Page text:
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Harrison started Spokeo in 2006. They detail the beginnings of their company in their Starter Story interview: 
Q: How did you get started on Spokeo?
I studied both Electrical Engineering and Economics for undergrad at Stanford. I studied Electrical Engineering for a Master's at Stanford as well.
I started Spokeo in 2006 with several college roommates, including our CTO Mike Daly and CIO Eric Liang, in my parents’ basement. Spokeo was originally founded as a social network aggregator. We helped users manage the slew of social networks that were available at the time into one organized feed with their friends’ updates.
We had to change because we were running out of money. Social network aggregation might get traffic, but few people were willing to pay for the service. After we changed our site from selling ads to selling subscriptions, we realized that people were paying to search for others, not aggregating their own content.
We soon learned that users were actually finding our people search capabilities to be more helpful than the newsfeeds, so we pivoted to a social search engine in 2008 and entered into people’s search market in 2010. As the search capabilities of our product grew, so did our business, and here we are today, generating over $6M and helping over 15M users a month.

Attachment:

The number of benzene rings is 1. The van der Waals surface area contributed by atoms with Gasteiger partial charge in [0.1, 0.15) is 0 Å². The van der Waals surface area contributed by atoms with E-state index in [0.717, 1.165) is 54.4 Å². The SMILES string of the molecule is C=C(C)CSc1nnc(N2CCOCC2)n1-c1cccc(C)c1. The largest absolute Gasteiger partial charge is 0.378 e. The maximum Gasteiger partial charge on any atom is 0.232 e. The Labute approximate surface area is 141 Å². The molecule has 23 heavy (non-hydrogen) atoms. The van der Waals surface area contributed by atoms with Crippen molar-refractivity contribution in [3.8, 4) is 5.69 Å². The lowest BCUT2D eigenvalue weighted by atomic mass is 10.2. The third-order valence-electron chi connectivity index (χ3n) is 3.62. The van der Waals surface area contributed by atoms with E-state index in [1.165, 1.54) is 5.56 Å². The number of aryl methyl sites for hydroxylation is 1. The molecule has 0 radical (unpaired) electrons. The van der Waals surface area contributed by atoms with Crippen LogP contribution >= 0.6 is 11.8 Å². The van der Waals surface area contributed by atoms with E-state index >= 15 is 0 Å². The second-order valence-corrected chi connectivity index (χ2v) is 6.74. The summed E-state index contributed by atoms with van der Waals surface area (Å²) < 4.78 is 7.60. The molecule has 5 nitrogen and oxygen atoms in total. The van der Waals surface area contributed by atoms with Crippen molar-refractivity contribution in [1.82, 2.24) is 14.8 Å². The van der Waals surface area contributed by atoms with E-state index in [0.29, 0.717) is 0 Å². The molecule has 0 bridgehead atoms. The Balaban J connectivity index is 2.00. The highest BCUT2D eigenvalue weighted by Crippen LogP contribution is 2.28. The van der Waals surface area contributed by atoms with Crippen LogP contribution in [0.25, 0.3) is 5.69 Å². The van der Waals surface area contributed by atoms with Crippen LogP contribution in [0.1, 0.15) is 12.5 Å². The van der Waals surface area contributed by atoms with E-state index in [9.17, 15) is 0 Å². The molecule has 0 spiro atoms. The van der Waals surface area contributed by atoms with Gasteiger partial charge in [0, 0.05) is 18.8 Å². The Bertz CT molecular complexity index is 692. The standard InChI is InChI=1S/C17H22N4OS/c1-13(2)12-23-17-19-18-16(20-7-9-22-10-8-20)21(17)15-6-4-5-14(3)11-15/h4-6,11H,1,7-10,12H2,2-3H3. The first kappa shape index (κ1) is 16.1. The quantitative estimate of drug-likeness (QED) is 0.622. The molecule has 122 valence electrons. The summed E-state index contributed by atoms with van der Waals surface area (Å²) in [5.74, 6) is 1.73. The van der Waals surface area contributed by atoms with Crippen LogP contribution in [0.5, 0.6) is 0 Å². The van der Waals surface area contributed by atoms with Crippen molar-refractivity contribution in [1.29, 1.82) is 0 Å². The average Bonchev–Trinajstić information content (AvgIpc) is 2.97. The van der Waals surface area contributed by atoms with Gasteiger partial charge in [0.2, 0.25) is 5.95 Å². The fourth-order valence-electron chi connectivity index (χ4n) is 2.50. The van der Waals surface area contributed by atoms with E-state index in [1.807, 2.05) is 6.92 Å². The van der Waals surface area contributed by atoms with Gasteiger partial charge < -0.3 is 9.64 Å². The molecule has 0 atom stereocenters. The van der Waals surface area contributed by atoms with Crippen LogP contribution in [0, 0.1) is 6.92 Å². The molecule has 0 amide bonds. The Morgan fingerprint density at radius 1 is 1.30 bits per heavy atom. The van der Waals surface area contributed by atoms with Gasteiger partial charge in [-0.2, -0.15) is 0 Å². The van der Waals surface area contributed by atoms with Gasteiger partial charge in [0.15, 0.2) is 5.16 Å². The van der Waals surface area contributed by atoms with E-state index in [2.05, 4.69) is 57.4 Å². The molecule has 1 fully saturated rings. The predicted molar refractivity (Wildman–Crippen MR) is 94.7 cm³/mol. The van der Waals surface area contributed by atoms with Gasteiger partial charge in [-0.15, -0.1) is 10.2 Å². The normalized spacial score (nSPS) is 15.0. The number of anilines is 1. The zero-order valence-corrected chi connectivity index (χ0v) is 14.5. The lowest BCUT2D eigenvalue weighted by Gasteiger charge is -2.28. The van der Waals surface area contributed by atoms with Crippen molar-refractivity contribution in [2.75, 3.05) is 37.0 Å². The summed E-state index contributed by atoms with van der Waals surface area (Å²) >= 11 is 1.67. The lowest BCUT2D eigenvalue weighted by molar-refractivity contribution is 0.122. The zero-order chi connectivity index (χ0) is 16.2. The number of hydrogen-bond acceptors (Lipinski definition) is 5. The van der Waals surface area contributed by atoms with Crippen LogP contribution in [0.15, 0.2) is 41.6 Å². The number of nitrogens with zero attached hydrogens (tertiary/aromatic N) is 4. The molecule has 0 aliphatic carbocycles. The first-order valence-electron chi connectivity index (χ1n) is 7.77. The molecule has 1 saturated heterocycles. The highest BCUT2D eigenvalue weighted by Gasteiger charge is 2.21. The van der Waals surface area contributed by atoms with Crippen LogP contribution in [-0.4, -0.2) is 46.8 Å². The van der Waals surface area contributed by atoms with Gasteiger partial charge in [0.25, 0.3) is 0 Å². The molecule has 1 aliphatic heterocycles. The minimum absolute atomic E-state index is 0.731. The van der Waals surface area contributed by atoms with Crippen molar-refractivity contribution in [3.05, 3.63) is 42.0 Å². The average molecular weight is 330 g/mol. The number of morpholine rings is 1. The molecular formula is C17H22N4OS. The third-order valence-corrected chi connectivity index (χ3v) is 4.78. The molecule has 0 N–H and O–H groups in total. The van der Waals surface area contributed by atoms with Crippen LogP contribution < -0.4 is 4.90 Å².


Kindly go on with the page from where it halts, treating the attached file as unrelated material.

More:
Spokeo has added a lot more data and searches features since the social search engine in 2008. We now aggregate over 14 billion records from white pages listings, property records, criminal records, and other public records to provide daily people intelligence for our users. More than 15 million users a month use Spokeo to search and connect with others.
The two clusters of Spokeo use cases are (1) Connectors, and (2) Protectors. Connectors use Spokeo to find their long-lost family members or friends or to find new sales leads. Protectors use Spokeo to research people like their dates or fight fraud, making sure that people are who they say they are.
Spokeo gets its data from reputable data partners who aggregate public records, as well as the public web. We respect different people might feel differently about privacy, so we offer the industry's easiest opt-out and CCPA-compliant features. We are also building identity management and protection features that will be launched later this year.
> Over the years, I’ve learned to always take a deep breath when confronting a big surprise, and a good night’s sleep always helps me get prepared for the next day’s fight.